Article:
Our project manager/photographer, Lauren Termini, stated “the fair itself is highly visual – with lights, sounds, animals, food – so we were able to get really creative with the new site. With their new online presence, I am looking forward to photographing this year’s fair with their new site in mind.” 

Not only is the site playful and informative, it’s easy for the Topsfield Fair to use. Developer Mark LeBlanc shared, “the organization of the content management is easy enough for people to make edits. So the client can edit on their own.”  We developed the website in WordPress. Not only is WordPress easy to build websites with and edit content through, you can design customizable sites through it. 

If you haven’t been to the Topsfield Fair before, you don’t want to miss this upcoming season. Click here to purchase your ticket!

 

Interview With Our Project Manager, Lauren Termini

This year we hired our second project manager. Her name is Lauren Termini. You may been greeted by her either at our front door or over the phone. Lauren procures, plans, and executes website projects and advertising collateral. Not only that, she also photographs all our clients’ photographic needs from events and meetings to head shots. Lauren is hard-working, organized, and super friendly. We are so glad Lauren joined us in January and are excited for her to tell you more about herself today.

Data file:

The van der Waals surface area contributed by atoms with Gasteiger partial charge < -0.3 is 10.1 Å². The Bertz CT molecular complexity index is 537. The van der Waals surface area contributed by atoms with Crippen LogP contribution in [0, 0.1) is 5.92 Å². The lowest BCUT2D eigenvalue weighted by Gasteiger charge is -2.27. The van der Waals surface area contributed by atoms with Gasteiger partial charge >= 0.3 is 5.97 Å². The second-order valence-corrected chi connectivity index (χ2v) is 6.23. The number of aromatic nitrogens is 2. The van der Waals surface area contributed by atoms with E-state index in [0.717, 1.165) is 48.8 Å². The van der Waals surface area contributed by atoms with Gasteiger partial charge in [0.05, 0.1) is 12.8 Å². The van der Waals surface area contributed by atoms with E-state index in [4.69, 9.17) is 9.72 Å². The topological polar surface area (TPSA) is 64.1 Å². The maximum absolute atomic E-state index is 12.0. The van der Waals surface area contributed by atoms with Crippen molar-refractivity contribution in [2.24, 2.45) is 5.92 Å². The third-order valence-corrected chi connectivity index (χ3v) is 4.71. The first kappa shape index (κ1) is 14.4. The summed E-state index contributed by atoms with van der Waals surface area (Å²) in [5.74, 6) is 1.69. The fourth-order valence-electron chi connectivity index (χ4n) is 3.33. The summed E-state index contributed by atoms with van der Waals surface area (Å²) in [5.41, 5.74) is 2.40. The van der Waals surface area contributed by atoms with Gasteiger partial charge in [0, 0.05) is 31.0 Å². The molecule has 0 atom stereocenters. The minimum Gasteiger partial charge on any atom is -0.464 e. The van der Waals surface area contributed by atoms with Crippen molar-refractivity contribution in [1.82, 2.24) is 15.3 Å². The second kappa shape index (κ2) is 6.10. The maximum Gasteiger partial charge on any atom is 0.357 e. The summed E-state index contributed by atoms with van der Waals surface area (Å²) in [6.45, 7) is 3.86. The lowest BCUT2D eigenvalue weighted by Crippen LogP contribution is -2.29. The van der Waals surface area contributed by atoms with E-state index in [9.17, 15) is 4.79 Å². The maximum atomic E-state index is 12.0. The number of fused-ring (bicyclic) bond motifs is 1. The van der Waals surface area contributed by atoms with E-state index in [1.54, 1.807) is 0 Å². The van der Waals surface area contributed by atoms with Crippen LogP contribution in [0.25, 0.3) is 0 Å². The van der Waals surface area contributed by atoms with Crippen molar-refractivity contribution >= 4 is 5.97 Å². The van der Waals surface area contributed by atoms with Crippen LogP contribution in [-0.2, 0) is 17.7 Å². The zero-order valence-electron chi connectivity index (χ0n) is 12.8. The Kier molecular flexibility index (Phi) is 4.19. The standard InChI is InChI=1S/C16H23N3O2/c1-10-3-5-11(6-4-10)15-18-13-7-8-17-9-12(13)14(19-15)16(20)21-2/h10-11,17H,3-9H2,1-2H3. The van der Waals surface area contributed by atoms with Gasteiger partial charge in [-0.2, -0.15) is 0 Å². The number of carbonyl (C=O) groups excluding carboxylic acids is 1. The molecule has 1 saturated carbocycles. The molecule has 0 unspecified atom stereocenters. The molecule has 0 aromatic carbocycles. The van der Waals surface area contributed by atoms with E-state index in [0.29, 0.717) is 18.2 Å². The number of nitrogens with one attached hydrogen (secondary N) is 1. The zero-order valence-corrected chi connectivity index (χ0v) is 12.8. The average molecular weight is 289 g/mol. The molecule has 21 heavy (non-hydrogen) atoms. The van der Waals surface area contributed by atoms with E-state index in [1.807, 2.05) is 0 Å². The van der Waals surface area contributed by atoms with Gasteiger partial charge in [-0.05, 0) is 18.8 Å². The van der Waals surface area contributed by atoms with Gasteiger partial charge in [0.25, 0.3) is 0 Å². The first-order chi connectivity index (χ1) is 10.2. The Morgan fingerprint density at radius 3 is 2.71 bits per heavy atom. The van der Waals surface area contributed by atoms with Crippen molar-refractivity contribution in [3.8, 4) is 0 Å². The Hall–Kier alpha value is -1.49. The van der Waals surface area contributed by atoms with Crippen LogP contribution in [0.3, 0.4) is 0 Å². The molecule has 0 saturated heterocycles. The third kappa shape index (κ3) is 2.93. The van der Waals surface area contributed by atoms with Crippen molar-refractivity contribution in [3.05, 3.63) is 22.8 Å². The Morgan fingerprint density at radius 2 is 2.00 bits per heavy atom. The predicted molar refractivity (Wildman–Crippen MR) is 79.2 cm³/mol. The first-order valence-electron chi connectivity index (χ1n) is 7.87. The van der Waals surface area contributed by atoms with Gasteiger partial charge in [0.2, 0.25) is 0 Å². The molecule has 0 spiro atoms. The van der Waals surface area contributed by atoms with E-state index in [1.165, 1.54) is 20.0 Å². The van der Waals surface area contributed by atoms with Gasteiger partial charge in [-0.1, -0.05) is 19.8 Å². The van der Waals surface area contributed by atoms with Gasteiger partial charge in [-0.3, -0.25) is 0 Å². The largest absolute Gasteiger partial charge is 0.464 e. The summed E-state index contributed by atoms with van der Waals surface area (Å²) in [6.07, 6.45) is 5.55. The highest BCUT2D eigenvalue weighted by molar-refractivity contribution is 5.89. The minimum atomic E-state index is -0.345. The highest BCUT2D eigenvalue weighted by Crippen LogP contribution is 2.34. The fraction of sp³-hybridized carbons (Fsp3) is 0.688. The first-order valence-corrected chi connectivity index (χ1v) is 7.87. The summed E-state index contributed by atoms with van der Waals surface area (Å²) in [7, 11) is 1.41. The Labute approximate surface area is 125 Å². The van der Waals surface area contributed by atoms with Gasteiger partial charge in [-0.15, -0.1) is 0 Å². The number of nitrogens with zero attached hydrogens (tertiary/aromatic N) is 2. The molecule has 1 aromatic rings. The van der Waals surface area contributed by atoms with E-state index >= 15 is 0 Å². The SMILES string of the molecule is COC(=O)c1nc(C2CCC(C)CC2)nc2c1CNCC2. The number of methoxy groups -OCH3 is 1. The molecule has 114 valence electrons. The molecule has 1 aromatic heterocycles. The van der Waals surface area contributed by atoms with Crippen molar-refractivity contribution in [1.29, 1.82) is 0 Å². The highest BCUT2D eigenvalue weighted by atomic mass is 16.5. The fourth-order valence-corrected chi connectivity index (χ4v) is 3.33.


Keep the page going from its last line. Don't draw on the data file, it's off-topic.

A head shot of Sperling Interactive's account manager/photographer, Lauren Termini.

Where are you from?

I always find this to be a tricky question because I have lived in many different places throughout my life. I was born in Las Vegas, and before my family settled in Clarks Summit, Pennsylvania in 1997, I lived in San Antonio, Texas; Atlanta, Georgia; and Avondale, Pennsylvania. Clarks Summit, Pennsylvania is located in the northeastern part of the state just outside of Scranton, Pennsylvania.

What is being a project manager like?

Being a project manager is fun, challenging, and full of variety. I really enjoy that every day is different, and I think my favorite part is immersing myself in, and learning about different industries in order to help each one of our unique clients.